The self-managed super fund (SMSF) market is reaching its maturation phase. The challenge facing participants in the market now is how to identify where new growth opportunities lie.

So how do we eke out comparative advantage, drive efficiency, retain existing customers, attract new customers, achieve greater share-of-wallet and build a great reputation in the current operating environment?

Our experience (and a ton of behavioural science research) shows us that the key is to service consumers’ underlying needs by identifying their driving motivations, the way they process information, as well as the experiences and the relationships they prefer. Critically, it’s about systematically manufacturing reliable and valuable relationships at scale – and helping consumers articulate this value. However, one size does not necessarily fit all.

A cookie-cutter approach to servicing clients is unlikely to win over the broader market. Currently, many segments in the market are feeling under serviced and ignored. This is evidenced by the disturbingly high number of trustees on the “returning tide” – finding that SMSFs aren’t all they were cracked up to be for them.

The basis of behavioural science is embracing that individuals don’t have perfect information or rationality to make decisions and they do not even have perfect self-interest (despite the contentions of classical homo economicus theory). We all suffer, in a sense, from inertia, and a fear of change. It takes strong emotive motivations to get us to shake off the status quo bias, build confidence to act, make decisions and effectively improve our situation.

Desperately seeking certainty

One of the major underlying needs investors have is for certainty. This is the fundamental problem they face: how do they make decisions today about a future that is uncertain? Curating decision-making information, doing the math and weighing up the probabilities is hard and bias-ridden – this creates a tension that needs to be resolved.

Many seek to resolve this tension by searching for someone or something they can trust – who can they pass some of the responsibility to, provide some guidance or at least receive reassurance and validation for the decisions they need to make? More importantly who can they trust in an industry perceived as mired by self-interest, unscrupulous behaviour and full of promises from people who are just trying to sell them something they don’t need?

Convenience is another key factor. This is the effort that’s needed to decide, and the friction encountered executing it. These ‘moment of truth’ pain-points become critical barriers stopping us moving forward and reaching our goals. An effective solution makes it easier to move past these and reduce the “time, complexity and hassle factor”.

Inherent in this need to resolve uncertainty is the desire for a modicum of objectivity – facilitated by structure, systems and habits that give us some confidence we are corralling our emotional influences – making the best decisions we can. Essentially this is a search for “bounded rationality” – that is, “the need-to-knows for someone like me”. We are not looking to be educated, we just want to solve a problem.

Ultimately as human beings we are looking for a narrative – the story we can internalise.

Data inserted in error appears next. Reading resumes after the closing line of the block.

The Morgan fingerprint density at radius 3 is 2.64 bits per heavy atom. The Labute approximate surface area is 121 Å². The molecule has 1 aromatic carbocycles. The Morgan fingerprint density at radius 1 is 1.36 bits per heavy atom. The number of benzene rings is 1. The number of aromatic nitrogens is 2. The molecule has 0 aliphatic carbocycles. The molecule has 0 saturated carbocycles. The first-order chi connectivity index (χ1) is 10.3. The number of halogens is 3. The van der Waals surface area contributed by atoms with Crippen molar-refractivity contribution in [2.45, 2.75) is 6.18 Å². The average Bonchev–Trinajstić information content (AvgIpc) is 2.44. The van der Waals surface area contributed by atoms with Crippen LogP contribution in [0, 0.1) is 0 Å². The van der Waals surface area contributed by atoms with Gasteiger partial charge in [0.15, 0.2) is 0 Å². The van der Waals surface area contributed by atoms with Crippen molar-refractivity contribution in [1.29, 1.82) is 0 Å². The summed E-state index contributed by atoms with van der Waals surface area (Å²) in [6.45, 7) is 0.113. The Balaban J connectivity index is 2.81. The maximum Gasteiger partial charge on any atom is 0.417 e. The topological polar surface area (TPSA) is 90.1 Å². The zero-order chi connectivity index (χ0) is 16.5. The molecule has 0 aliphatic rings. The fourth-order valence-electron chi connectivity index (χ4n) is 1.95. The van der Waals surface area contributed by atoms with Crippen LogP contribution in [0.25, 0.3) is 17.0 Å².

We want to be able to articulate how it works, why it’s safe, and why it’s valuable. If the trustee of an SMSF cannot explain to their partner why they’ve made a particular decision, why it’s worth entertaining taking a risk for or dealing with additional complexity, they are not going to move forward.

Five things SMSF service providers need to do right now:

1. Understand your markets’ (segmented) underlying needs, experience and value assessments

2. Understand your comparative advantage in delivering value

3. Understand how your offers resonate with each segment (ie maps to needs)

4. Understand how analytics, channels and critical touch-points work for your brand

5. Choose the customers you can work with best and develop capacity to broaden this over time by systematically manufacturing valuable relationships at scale

Take a different view

Fundamentally, we need to flip perspective. The financial services industry traditionally approaches its markets with product as a starting point. We tend to look at what is out there now and try to make it better. We convince ourselves we have a competitive offer, and then wonder why consumers are not flocking to us.

We need to put ourselves in the shoes of the consumer – they do not necessarily see the problem the same we see it. The “jobs-to-be-done” framework helps us understand the problem they are trying to solve, how they articulate that challenge, and what they see as the key barriers stopping them from solving it.

We need to understand how rationalised functional benefits link to the underlying emotional needs they satisfy, exposing where real value lies. In the end, it’s really about servicing their emotional and “core values” needs: peace of mind, reducing tension, self-identity, FOMO, whatever it may be.

And finally, there’s the customer experience: how do we reduce effort, how do we make it easy, how do we make it a unique, relevant, pleasurable experience for them? These all form the basis for critical value assessment frameworks and allow us to fully unpack what value really looks like to various segments in the market, and to know what strings to pull to resonate with how consumers articulate their conceptions of “value”.

The ability to expand your offer to currently underserviced market segments and improve operational efficiencies is where the next wave of growth in the SMSF market is going to come from. Mining these new segments effectively and clearly articulating the value of your offer are the critical tickets to entry.